Critics have claimed that Larry King asks "soft" questions in comparison to other interviewers, which allows him to reach guests who would be averse to interviewing on "tough" talk shows. His reputation for asking easy, open-ended questions has made him attractive to important figures who want to state their position while avoiding being challenged on contentious topics. When interviewed on Late Night with Conan O'Brien, King said that the secret to a good interview is to get the guest to talk about him- or herself, and to put oneself in the background pool.A 1996 interview in the Washington Post had King note that he sometimes slips hard questions in between softballs. King prefers one-sentence questions. In the Post interview, King also proclaimed that he prepares as little as possible for each program, does not read the books of the authors he interviews, and admitted that the show was not journalism but "infotainment." He said that he tries to project an image of earnestness and sincerity in each interview, and the format of the show (King in suspenders instead of suit and tie, sitting directly next to the guest) reinforces that.In response to "'softball' questions" accusations, King says, "I've never understood that. All I've tried to do is ask the best questions I could think of, listen to the answers, and then follow up. I've never not followed up. I don't attack anybody — that's not my style — but I follow up. I've asked people who say this, 'What's a softball question?' They'll say, 'You say to some movie star, what's your next project?' To me, that's not a softball. To me, that's interesting — what are you doing next?'-Wikipedia, "Larry King Live"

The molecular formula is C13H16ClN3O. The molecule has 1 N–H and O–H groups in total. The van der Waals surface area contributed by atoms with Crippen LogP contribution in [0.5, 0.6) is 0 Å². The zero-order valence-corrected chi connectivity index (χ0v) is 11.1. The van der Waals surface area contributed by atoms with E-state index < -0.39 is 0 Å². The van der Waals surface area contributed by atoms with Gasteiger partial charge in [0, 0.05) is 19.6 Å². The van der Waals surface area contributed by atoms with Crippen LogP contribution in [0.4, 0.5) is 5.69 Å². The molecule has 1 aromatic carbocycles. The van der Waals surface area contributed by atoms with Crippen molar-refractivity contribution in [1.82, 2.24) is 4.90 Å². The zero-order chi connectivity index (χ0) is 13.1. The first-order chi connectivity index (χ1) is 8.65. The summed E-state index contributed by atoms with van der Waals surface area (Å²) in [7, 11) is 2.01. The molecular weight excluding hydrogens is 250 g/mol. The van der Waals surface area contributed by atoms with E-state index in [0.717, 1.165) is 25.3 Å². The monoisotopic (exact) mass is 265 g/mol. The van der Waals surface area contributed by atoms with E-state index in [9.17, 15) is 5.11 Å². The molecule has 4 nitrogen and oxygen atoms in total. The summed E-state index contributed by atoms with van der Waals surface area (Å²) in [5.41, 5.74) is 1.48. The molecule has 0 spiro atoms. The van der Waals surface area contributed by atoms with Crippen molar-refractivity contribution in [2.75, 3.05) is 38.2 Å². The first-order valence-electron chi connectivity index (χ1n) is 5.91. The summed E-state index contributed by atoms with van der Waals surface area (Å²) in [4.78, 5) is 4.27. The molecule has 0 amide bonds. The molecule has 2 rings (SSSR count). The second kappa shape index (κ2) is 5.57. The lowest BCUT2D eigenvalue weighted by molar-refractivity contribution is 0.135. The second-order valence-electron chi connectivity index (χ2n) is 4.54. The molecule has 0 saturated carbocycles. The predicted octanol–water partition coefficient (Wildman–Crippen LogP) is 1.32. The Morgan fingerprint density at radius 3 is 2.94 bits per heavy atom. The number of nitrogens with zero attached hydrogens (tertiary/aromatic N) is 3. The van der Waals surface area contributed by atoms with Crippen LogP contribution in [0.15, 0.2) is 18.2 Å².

It just makes sense.
The former CNN giant will guide next Tuesday's debate in Chicago, which will be broadcast on the Internet. The candidates taking part are the Libertarian Party's Gary Johnson, the Green Party's Jill Stein, the Constitution Party's Virgil Goode and the Justice Party's Rocky Anderson.
Johnson's Libertarians are on 48 state ballots, screwed out of Michigan because of the "sore loser" law (Johnson ran for the Republican nomination before switching, remember?), and denied Oklahoma because the state didn't let Johnson keep the vacant Americans Elect ballot line. Stein's Greens are on 37 ballots, including most of the swing states, but not including New Hampshire. That's key, because it makes the GOP-friendly Johnson the only local spoiler. And Goode remains just popular enough in south-central Virginia to queer things for Republicans.Here, normally, I'd place some punditry about Rocky Anderson, but I honestly think that the average person who accidentally clicks on this blog while looking for "Dear Prudence" has more electoral oomph than he does.